Yet Malaysian officials retracted the ACARS theory on Monday. They believe ACARS was still functioning when the plane’s co-pilot spoke the last words heard from MH370 by ground control.

ACARS lost function around the same time oral radio contact was cut off and as the airplane’s transponder halted, the Times reported.

Investigators are combing over radar tapes from MH370’s departure given they believe the recordings would show that after the plane changed its path, it went through several pre-ordained “waypoints,” or markers in the sky. That would implicate that a knowledgeable pilot was controlling MH370 as it went through those points, as passing through them without a computer is not likely.

One waypoint was added to MH370’s planned route, according to investigators. Pilots would do this if an air traffic controller orders a different route to avoid weather or traffic. Yet the wayward point in this case was well off the path to Beijing.

American officials said that if anyone changed the course of the flight by reprogramming the Flight Management System, it would likely be someone familiar with Boeing aircraft.

Meanwhile, China has started a search and rescue operation in a northern region of its own territory, Chinese Ambassador to Malaysia Huang Huikang said early Tuesday, according to Xinhua.

Indonesia and Australia said Monday they would divide between them a large section of the south-eastern Indian Ocean in the plane search. Indonesia will examine equatorial waters while Australia will focus farther south, according to the Times.

On Sunday, Pakistan became one of 25 countries participating in the search for the missing plane. UK newspaper The Independent reported that Malaysian investigators had requested permission from the Pakistani government to follow up on a theory that the missing passenger jet had landed close to the border with Afghanistan.

The Pakistani government says it has no record of the craft entering its airspace, but has told the Malaysian investigators it is ready to share all available information. In addition, The Kazakh Civil Aviation Committee has said that although the Malaysian Airlines plane could have reached Kazakhstan, their radars would have picked it up.

“No information about the Malaysian plane is available at our radar as it has not entered our airspace,” Foreign Ministry spokesperson Tasnim Aslam told reporters when asked to comment on the Malaysian government‘s request. “Our radar system has no information about the Malaysian aircraft as it has never contacted our control tower.”

RT News.

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Malaysia airlines flight carrying 239 people crashed into the sea

A relative of a passenger onboard Malaysia Airlines flight MH370 cries as she talks on her mobile phone Saturday at the Beijing Capital International Airport.

A relative of a passenger onboard Malaysia Airlines flight MH370 cries as she talks on her mobile phone Saturday at the Beijing Capital International Airport.

Malaysia Airlines flight MH370 carrying 239 people crashed into the sea, reports Vietnamese state media citing a Navy official. The craft disappeared from radars early on Saturday morning over Vietnamese airspace.

Vietnamese state media said the plane came down close to Vietnam’s Tho Chu Island, however these reports have not yet been confirmed by Malaysia Airlines.

Malaysia Airlines said flight MH370 lost touch with Subang Air Traffic Control around 02:40 local time Saturday morning

The aircraft left Kuala Lumpur International Airport at 00:41 and was expected to land in Beijing at 06:30 local time (22:30 GMT).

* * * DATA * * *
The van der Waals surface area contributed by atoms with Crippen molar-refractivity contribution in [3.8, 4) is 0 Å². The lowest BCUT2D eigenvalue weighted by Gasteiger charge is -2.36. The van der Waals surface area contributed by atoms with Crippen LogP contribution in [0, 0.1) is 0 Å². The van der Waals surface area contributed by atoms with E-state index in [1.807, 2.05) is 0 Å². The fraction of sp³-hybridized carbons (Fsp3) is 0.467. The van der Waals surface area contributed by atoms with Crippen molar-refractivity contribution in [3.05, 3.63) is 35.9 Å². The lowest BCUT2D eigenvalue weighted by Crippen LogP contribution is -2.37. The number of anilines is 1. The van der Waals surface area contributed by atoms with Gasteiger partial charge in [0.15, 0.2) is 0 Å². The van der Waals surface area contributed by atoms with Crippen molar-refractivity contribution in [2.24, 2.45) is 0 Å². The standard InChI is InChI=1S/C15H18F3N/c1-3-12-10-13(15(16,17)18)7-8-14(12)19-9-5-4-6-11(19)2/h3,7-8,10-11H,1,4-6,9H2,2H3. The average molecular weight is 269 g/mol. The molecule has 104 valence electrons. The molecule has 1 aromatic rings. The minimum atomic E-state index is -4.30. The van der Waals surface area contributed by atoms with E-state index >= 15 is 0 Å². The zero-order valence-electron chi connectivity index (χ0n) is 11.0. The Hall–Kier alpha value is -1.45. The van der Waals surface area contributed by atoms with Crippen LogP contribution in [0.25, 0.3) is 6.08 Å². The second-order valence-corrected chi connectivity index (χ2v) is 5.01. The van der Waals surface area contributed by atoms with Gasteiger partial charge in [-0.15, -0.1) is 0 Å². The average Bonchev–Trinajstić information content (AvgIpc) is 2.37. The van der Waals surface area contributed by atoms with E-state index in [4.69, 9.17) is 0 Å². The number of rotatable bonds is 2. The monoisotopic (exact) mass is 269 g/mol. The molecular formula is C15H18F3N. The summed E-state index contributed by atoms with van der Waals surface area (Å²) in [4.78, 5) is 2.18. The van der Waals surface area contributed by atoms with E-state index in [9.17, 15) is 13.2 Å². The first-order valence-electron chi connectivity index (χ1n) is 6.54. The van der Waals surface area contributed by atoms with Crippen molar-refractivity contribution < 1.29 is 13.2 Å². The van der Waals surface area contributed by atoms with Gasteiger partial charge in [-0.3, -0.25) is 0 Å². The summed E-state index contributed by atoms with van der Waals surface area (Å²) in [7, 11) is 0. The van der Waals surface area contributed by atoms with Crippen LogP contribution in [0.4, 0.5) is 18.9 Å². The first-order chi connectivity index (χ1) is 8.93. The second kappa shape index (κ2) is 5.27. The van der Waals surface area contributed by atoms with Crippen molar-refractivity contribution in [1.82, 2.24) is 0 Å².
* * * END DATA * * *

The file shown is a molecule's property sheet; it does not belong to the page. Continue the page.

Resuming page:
Despite local news reports, Vietnamese and Malaysian rescue crews have not located the plane’s signal, but Hanoi believes the craft disappeared in Vietnamese airspace.

“We have been seeking but no signal from the plane yet,” Pham Hien, director of a Vietnam maritime search and rescue coordination center, told Reuters.

The flight was carrying 227 passengers, including two infants, and 12 crew members, the airline said in a statement.

“Malaysia Airlines is currently working with the authorities who have activated their search and rescue team to locate the aircraft,” the airline added.

There were 14 nationalities represented among the 227 passengers, according to airline officials. Passengers include 153 Chinese, 38 Malaysians, 12 Indonesians, seven Australians, four Americans, and one Russian, among others.

A woman (C), believed to be the relative of a passenger onboard Malaysia Airlines flight MH370, covers her face as she cries at the Beijing Capital International Airport in Beijing March 8, 2014.

“Our team is currently calling the next-of-kin of passengers and crew,” Malaysia Airlines said in a further statement.“Focus of the airline is to work with the emergency responders and authorities and mobilize its full support.”

The last contact the plane had with air traffic controllers was 120 nautical miles off the east coast of the Malaysian town of Kota Bharu, the airline said on Saturday. The pilot of the flight was 53-year-old Malaysian national Captain Zaharie Ahmad Shah who has logged a total of 18,365 flying hours and has been working for Malaysian airlines since 1981.

China is assisting Malaysia Airlines with the search for the plane, Chinese state television reported.

“We are very worried after learning the news. We are trying to get in touch with relevant parties to check it out,” Foreign Ministry spokesman Qin Gang said in statement.

The flight was a codeshare with China Southern Airlines.

Prior to July 2013’s deadly crash of an Asiana Airlines 777 in San Francisco, the aircraft had been one of only a few long-range jets built by Boeing and Airbus to have never recorded a fatality.

The 777 first flew in 1994, and was introduced into commercial service in 1995. Boeing had delivered 1,100 of the aircraft around the world as of last year.

“We’re closely monitoring reports on Malaysia flight MH370,” Boeing tweeted. “Our thoughts are with everyone on board.”

via Malaysia airlines flight carrying 239 people crashed into the sea – Vietnamese state media — RT News.